Artist, professor and writer Theresa McCormick held a discussion on efforts for peace and progress for women educators with a group of students Wednesday during college hour in Wilber Hall.
McCormick began her discussion with a brief overview of the history of women’s rights and the struggles and successes that affect women today.
"Often history books don’t tell us about it… there are many non-governmental organizations that focus on peace and peace education," McCormick said.
McCormick spoke about the pattern of inequality female educators face, which, she said, began in the 1800s when the demand for teachers increased and young women could be paid low wages.
She specifically spoke of "Women Peace Educators," an organization headed by Betty Reardon, and its three principles: planetary stewardship, global citizenship and positive human relations. These are "most helpful" for teachers, she said.
She went on to discuss how important it is for students to have role models, which could be teachers. McCormick reminisced about her third grade principal and how greatly influenced she was by a woman who held a leadership role.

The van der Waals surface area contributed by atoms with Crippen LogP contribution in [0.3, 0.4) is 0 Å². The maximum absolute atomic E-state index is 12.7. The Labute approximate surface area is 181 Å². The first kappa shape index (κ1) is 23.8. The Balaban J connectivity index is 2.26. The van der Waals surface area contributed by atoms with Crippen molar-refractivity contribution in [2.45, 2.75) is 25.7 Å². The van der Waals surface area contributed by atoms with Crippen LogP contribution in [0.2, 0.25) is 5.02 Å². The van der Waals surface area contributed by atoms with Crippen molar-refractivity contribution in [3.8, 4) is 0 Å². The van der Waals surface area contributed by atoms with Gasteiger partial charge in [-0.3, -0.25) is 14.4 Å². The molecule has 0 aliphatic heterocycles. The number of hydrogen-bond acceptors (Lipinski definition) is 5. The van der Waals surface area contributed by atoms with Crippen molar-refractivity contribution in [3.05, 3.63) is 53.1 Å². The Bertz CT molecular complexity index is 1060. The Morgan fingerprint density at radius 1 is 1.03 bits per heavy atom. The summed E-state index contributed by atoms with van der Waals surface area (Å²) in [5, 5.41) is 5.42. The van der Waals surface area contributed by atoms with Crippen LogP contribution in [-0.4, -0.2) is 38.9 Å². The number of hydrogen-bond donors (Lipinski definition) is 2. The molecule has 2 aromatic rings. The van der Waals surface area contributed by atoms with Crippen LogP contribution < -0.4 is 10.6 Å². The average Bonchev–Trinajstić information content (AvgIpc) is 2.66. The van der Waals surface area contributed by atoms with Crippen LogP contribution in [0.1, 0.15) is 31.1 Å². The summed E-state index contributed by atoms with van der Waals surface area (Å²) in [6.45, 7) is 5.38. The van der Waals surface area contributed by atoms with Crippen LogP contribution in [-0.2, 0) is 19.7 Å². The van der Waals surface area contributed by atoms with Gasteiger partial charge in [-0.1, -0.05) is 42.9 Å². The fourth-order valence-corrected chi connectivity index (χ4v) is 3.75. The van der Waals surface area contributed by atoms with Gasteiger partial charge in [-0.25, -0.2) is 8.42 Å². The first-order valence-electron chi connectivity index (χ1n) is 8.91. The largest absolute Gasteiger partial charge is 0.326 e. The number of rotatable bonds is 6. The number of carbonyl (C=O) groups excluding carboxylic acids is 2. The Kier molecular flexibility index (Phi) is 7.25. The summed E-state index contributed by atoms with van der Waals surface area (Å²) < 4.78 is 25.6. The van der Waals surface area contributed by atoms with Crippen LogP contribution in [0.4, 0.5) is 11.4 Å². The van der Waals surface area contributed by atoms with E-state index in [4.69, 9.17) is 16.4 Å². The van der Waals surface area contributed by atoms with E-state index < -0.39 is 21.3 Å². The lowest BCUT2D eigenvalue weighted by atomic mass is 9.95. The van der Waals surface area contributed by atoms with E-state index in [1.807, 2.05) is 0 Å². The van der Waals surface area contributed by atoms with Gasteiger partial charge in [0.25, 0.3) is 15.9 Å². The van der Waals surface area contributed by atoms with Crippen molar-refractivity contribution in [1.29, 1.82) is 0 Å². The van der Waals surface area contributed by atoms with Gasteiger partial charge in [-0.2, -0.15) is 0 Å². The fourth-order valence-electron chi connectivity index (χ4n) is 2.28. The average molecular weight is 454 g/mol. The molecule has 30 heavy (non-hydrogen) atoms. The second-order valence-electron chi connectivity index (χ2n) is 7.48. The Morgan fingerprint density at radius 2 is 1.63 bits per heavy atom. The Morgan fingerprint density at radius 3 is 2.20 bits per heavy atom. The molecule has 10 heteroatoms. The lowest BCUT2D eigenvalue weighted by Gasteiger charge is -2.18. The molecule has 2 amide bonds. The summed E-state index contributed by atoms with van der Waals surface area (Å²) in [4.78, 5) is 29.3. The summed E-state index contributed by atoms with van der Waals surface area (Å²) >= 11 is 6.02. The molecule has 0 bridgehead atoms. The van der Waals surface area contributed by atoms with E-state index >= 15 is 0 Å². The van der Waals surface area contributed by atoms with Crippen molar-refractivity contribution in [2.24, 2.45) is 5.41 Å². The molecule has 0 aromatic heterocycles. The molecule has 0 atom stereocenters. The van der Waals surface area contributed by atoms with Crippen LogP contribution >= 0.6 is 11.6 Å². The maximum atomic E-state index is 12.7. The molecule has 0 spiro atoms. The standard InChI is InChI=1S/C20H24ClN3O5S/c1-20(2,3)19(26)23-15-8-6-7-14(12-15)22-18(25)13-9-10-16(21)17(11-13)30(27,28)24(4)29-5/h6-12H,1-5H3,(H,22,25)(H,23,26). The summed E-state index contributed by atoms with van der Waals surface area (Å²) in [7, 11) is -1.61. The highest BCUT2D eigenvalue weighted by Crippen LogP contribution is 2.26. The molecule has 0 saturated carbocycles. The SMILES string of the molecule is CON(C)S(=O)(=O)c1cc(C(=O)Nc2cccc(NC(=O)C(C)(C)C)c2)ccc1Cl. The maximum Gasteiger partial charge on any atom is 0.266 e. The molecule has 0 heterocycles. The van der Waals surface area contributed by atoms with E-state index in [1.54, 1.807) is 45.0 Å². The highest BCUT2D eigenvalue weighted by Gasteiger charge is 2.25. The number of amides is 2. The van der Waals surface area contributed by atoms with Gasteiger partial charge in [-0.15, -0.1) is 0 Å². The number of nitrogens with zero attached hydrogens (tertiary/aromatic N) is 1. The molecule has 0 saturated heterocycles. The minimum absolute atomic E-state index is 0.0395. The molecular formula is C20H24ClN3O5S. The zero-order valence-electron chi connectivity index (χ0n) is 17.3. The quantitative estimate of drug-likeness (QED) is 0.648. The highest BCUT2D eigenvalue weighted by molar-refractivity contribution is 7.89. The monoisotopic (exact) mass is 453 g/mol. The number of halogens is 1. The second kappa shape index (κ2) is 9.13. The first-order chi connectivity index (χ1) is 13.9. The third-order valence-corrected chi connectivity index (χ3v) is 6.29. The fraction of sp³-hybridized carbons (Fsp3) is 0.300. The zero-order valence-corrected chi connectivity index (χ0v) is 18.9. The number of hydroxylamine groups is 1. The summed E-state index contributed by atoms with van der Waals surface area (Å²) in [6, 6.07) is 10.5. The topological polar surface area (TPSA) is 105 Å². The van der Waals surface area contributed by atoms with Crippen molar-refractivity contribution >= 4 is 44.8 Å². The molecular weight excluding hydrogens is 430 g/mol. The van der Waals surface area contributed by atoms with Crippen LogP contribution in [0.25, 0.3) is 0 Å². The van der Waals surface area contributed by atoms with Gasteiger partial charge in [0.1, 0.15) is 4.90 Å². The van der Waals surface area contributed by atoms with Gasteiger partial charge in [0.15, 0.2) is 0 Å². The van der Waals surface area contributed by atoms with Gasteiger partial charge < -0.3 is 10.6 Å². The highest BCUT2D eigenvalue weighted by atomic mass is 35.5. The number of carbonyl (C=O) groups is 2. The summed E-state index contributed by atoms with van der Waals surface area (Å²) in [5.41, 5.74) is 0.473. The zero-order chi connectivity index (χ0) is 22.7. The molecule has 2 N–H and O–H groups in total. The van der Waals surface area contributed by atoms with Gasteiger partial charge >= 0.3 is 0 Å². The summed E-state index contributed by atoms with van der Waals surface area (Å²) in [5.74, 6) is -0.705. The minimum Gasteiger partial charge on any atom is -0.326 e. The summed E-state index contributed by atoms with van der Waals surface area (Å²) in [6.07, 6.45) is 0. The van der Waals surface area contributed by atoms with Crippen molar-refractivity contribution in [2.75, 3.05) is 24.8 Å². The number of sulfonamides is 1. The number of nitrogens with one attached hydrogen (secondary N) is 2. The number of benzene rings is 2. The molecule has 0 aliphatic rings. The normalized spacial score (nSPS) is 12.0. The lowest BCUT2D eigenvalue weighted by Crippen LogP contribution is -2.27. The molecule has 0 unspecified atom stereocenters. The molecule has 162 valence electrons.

Remaining hopeful, McCormick gave advice to her audience of mostly education majors.
"You may think you don’ t make a difference but you can and you do," McCormick said.
McCormick closed her discussion with the story of Ida B. Wells’ 1884 conflict with a train conductor after he discriminated against her racially.
"[She was] an amazing woman," she said.
McCormick began her career in education by teaching art for K-12 in West Virginia. She went on to get her B.A. in art education, her Master’ s degree in art and a doctorate in education. She taught as a professor of education in multicultural and gender studies at Iowa State University for twenty years. She has also written two books on gender and multicultural equality in the classroom.